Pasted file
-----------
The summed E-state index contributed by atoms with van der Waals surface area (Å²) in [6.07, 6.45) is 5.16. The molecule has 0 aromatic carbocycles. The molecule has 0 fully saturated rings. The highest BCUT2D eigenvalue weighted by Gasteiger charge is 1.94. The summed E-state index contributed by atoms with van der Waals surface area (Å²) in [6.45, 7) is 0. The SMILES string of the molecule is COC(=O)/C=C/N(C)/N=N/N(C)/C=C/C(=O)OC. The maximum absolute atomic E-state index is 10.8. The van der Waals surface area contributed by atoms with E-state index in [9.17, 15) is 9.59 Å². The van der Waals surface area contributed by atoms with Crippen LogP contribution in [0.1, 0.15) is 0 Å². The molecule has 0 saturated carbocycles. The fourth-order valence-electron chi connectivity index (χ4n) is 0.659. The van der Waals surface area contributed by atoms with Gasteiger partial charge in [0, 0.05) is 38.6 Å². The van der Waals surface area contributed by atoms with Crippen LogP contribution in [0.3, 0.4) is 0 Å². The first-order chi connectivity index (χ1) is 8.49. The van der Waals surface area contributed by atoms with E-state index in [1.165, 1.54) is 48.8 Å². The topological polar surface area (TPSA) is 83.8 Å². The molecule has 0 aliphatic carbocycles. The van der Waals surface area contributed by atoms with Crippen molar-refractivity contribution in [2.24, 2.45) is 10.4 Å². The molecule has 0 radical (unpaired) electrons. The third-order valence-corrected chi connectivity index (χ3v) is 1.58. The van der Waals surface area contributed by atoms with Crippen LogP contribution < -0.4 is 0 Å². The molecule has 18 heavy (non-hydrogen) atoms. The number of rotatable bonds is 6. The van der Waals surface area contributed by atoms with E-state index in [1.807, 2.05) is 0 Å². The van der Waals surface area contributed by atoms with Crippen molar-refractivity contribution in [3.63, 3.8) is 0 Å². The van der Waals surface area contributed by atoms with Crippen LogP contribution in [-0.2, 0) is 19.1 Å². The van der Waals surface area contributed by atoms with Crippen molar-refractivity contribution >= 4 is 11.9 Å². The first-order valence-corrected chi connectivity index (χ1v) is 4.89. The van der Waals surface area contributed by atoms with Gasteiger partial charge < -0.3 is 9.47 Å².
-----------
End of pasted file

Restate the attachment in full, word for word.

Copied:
The summed E-state index contributed by atoms with van der Waals surface area (Å²) in [6.07, 6.45) is 5.16. The molecule has 0 aromatic carbocycles. The molecule has 0 fully saturated rings. The highest BCUT2D eigenvalue weighted by Gasteiger charge is 1.94. The summed E-state index contributed by atoms with van der Waals surface area (Å²) in [6.45, 7) is 0. The SMILES string of the molecule is COC(=O)/C=C/N(C)/N=N/N(C)/C=C/C(=O)OC. The maximum absolute atomic E-state index is 10.8. The van der Waals surface area contributed by atoms with E-state index in [9.17, 15) is 9.59 Å². The van der Waals surface area contributed by atoms with Crippen LogP contribution in [0.1, 0.15) is 0 Å². The molecule has 0 saturated carbocycles. The fourth-order valence-electron chi connectivity index (χ4n) is 0.659. The van der Waals surface area contributed by atoms with Gasteiger partial charge in [0, 0.05) is 38.6 Å². The van der Waals surface area contributed by atoms with Crippen LogP contribution in [0.3, 0.4) is 0 Å². The first-order chi connectivity index (χ1) is 8.49. The van der Waals surface area contributed by atoms with E-state index in [1.165, 1.54) is 48.8 Å². The topological polar surface area (TPSA) is 83.8 Å². The molecule has 0 aliphatic carbocycles. The van der Waals surface area contributed by atoms with Crippen molar-refractivity contribution in [2.24, 2.45) is 10.4 Å². The molecule has 0 radical (unpaired) electrons. The third-order valence-corrected chi connectivity index (χ3v) is 1.58. The van der Waals surface area contributed by atoms with Crippen LogP contribution < -0.4 is 0 Å². The molecule has 18 heavy (non-hydrogen) atoms. The number of rotatable bonds is 6. The van der Waals surface area contributed by atoms with E-state index in [1.807, 2.05) is 0 Å². The van der Waals surface area contributed by atoms with Crippen molar-refractivity contribution in [3.63, 3.8) is 0 Å². The van der Waals surface area contributed by atoms with Crippen LogP contribution in [-0.2, 0) is 19.1 Å². The van der Waals surface area contributed by atoms with Crippen molar-refractivity contribution >= 4 is 11.9 Å². The first-order valence-corrected chi connectivity index (χ1v) is 4.89. The van der Waals surface area contributed by atoms with Gasteiger partial charge < -0.3 is 9.47 Å².